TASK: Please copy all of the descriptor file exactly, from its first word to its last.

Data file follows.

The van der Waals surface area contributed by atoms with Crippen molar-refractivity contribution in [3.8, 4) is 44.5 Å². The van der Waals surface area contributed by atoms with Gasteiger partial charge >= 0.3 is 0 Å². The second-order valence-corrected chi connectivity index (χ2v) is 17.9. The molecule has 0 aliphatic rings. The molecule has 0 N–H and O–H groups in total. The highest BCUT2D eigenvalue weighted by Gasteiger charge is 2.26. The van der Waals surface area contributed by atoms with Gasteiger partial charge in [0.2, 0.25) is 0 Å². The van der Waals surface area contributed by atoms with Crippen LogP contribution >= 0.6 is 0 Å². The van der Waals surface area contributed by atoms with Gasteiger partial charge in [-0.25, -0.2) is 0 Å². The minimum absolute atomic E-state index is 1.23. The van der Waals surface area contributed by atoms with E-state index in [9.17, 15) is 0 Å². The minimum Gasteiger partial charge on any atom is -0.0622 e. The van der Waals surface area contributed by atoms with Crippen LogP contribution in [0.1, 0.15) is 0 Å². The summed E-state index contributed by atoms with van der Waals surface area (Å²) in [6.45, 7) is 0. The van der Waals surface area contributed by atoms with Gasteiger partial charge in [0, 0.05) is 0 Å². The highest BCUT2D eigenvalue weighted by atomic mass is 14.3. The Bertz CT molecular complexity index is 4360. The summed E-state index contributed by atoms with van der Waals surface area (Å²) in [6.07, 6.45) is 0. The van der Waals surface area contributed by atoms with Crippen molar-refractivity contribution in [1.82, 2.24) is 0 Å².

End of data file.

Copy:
The van der Waals surface area contributed by atoms with Crippen molar-refractivity contribution in [3.8, 4) is 44.5 Å². The van der Waals surface area contributed by atoms with Gasteiger partial charge >= 0.3 is 0 Å². The second-order valence-corrected chi connectivity index (χ2v) is 17.9. The molecule has 0 aliphatic rings. The molecule has 0 N–H and O–H groups in total. The highest BCUT2D eigenvalue weighted by Gasteiger charge is 2.26. The van der Waals surface area contributed by atoms with Gasteiger partial charge in [0.2, 0.25) is 0 Å². The van der Waals surface area contributed by atoms with Crippen LogP contribution >= 0.6 is 0 Å². The van der Waals surface area contributed by atoms with Gasteiger partial charge in [-0.25, -0.2) is 0 Å². The minimum absolute atomic E-state index is 1.23. The van der Waals surface area contributed by atoms with E-state index in [9.17, 15) is 0 Å². The minimum Gasteiger partial charge on any atom is -0.0622 e. The van der Waals surface area contributed by atoms with Crippen LogP contribution in [0.1, 0.15) is 0 Å². The summed E-state index contributed by atoms with van der Waals surface area (Å²) in [6.45, 7) is 0. The van der Waals surface area contributed by atoms with Gasteiger partial charge in [0, 0.05) is 0 Å². The highest BCUT2D eigenvalue weighted by atomic mass is 14.3. The Bertz CT molecular complexity index is 4360. The summed E-state index contributed by atoms with van der Waals surface area (Å²) in [6.07, 6.45) is 0. The van der Waals surface area contributed by atoms with Crippen molar-refractivity contribution in [1.82, 2.24) is 0 Å².